State runs over Heels

UNC was unable to slow the NC State ground attack, surrendering 258 rushing yards and 27 unanswered points for a 34-17 loss at Kenan Stadium. IC's Andrew Jones reports from Chapel Hill ...

Untitled Document CHAPEL HILL -- Josh Brown's 12-yard touchdown scamper around left end on third-and-nine was all anyone had to see to get the gist of the final 25 minutes of N.C. State's performance against North Carolina.

Brown - who ran for all of his 88 yards in the second half - and the Wolfpack simply took advantage of what the Tar Heels gave them. And they wisely stayed on the ground for 29 of 34 plays in the final two quarters and walked away with a 34-17 victory before a sellout crowd of 60,250 at Kenan Memorial Stadium.

"It was a disappointing loss," said UNC coach John Bunting, whose team is now 0-4 at home this year. "The entire team is extremely disappointed because they realize the opportunity that they had to beat a team here at home in front of our fans that was undefeated and shock the world. We didn't do it."

It was really pretty simple. The No. 14 Wolfpack (7-0, 2-0 Atlantic Coast Conference) weren't getting the production through the air they expected. Although they had success, the 'Pack still trailed 17-7 five minutes into the third quarter. After the Tar Heels scored on James Faison's 5-yard TD reception with 10:04 left in the third quarter, State decided to go almost strictly to the running game.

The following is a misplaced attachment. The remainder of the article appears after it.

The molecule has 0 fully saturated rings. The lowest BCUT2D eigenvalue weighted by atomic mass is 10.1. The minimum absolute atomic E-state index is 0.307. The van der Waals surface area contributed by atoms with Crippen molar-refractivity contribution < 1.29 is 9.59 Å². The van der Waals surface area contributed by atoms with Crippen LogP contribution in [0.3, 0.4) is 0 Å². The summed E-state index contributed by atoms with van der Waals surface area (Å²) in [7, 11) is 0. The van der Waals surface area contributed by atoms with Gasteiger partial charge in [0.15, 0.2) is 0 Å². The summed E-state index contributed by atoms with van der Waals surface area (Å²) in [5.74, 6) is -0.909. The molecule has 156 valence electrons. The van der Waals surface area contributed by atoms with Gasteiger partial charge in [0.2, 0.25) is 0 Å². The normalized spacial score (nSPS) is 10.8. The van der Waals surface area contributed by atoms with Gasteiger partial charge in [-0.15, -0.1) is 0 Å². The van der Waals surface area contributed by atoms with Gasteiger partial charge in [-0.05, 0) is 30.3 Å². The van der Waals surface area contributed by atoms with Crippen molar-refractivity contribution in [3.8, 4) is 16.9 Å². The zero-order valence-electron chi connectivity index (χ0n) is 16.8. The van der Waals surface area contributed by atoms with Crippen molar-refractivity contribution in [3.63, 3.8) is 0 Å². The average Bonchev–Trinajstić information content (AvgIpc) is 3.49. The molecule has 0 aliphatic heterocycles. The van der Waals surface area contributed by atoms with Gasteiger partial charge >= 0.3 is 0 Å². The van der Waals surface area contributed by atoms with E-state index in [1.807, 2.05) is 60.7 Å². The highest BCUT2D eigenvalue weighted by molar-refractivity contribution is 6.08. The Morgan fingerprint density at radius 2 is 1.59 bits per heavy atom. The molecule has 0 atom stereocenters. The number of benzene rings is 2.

NCSU went to true freshman workhorse T.A. McLendon for consecutive runs of 13, 4, 9, and 38 yards before Philip Rivers scored on a 1-yard plunge two plays later to cut the margin to 17-13. The extra point was blocked by UNC's Michael Waddell, which appeared to shift momentum right back to the Tar Heels (2-4, 0-2).

But on Carolina's next play from scrimmage, sophomore quarterback Darian Durant dropped back to pass. Under heavy pressure - a constant in the second half - Durant ran backwards at an angle, hoping to find a corner to turn. Yet with the ball in one hand, he was tripped by State's Terrance Martin and fumbled the ball and Wolfpack linebacker Dantonio Burnette fell on it on UNC's four. One play later McLendon went around right end untouched for another touchdown, giving State a 20-17 lead with 7:03 left in the quarter.

"It was devastating," Durant said about the fumble, and what it led to. "It's one thing to fumble in their territory. It's another thing to fumble in ours. And then to fumble inside the red zone is really bad.

"I'm not surprised by what happened," Durant continued. "The ball was wet out there all day because of perspiration. It just slipped out of my hand."

The Wolfpack tacked on another score after chewing up 46 yards on the ground and 28 through the air on a drive that salted the game away at its final margin with 4:33 left in the contest.

But the story of this game was State's physical dominance in the second half. After UNC scored on its opening drive after intermission, the Tar Heels were held to just 43 total yards the rest of the way. On the other hand, the Wolfpack had 220 yards, with 165 coming on the ground.